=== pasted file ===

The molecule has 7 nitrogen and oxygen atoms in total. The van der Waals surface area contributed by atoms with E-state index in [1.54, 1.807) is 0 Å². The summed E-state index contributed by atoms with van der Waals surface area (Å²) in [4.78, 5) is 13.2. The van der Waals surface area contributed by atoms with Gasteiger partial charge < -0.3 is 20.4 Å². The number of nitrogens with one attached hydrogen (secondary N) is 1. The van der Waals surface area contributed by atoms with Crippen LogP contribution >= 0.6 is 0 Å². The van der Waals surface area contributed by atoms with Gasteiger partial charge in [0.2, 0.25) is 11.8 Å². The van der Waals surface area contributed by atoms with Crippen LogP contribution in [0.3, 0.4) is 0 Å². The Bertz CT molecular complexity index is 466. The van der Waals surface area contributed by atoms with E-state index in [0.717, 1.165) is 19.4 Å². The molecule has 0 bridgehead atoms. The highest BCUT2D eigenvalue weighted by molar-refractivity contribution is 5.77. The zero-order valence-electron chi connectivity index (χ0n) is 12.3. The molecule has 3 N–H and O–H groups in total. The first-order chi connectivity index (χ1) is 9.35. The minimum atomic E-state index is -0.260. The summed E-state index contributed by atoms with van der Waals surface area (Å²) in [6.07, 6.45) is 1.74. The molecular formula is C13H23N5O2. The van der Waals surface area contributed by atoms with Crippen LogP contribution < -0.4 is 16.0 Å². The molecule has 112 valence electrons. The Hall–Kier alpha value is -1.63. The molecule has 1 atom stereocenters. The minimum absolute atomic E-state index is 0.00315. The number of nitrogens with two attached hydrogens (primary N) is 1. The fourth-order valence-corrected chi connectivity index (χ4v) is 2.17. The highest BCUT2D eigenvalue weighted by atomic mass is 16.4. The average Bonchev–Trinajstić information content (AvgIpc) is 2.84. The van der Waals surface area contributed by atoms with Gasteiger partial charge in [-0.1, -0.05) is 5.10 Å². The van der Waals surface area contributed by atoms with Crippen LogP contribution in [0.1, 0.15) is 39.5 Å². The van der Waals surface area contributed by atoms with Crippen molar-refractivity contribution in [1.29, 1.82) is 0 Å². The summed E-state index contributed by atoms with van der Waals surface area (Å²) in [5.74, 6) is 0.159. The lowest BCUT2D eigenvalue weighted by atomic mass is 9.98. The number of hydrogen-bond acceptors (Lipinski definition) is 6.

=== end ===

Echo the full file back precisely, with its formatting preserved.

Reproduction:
The molecule has 7 nitrogen and oxygen atoms in total. The van der Waals surface area contributed by atoms with E-state index in [1.54, 1.807) is 0 Å². The summed E-state index contributed by atoms with van der Waals surface area (Å²) in [4.78, 5) is 13.2. The van der Waals surface area contributed by atoms with Gasteiger partial charge < -0.3 is 20.4 Å². The number of nitrogens with one attached hydrogen (secondary N) is 1. The van der Waals surface area contributed by atoms with Crippen LogP contribution >= 0.6 is 0 Å². The van der Waals surface area contributed by atoms with Gasteiger partial charge in [0.2, 0.25) is 11.8 Å². The van der Waals surface area contributed by atoms with Crippen LogP contribution in [0.3, 0.4) is 0 Å². The Bertz CT molecular complexity index is 466. The van der Waals surface area contributed by atoms with E-state index in [0.717, 1.165) is 19.4 Å². The molecule has 0 bridgehead atoms. The highest BCUT2D eigenvalue weighted by molar-refractivity contribution is 5.77. The zero-order valence-electron chi connectivity index (χ0n) is 12.3. The molecule has 3 N–H and O–H groups in total. The first-order chi connectivity index (χ1) is 9.35. The minimum atomic E-state index is -0.260. The summed E-state index contributed by atoms with van der Waals surface area (Å²) in [6.07, 6.45) is 1.74. The molecular formula is C13H23N5O2. The van der Waals surface area contributed by atoms with Crippen LogP contribution < -0.4 is 16.0 Å². The molecule has 112 valence electrons. The Hall–Kier alpha value is -1.63. The molecule has 1 atom stereocenters. The minimum absolute atomic E-state index is 0.00315. The number of nitrogens with two attached hydrogens (primary N) is 1. The fourth-order valence-corrected chi connectivity index (χ4v) is 2.17. The highest BCUT2D eigenvalue weighted by atomic mass is 16.4. The average Bonchev–Trinajstić information content (AvgIpc) is 2.84. The van der Waals surface area contributed by atoms with Gasteiger partial charge in [-0.1, -0.05) is 5.10 Å². The van der Waals surface area contributed by atoms with Crippen LogP contribution in [0.1, 0.15) is 39.5 Å². The van der Waals surface area contributed by atoms with Crippen molar-refractivity contribution in [1.29, 1.82) is 0 Å². The summed E-state index contributed by atoms with van der Waals surface area (Å²) in [5.74, 6) is 0.159. The lowest BCUT2D eigenvalue weighted by atomic mass is 9.98. The number of hydrogen-bond acceptors (Lipinski definition) is 6.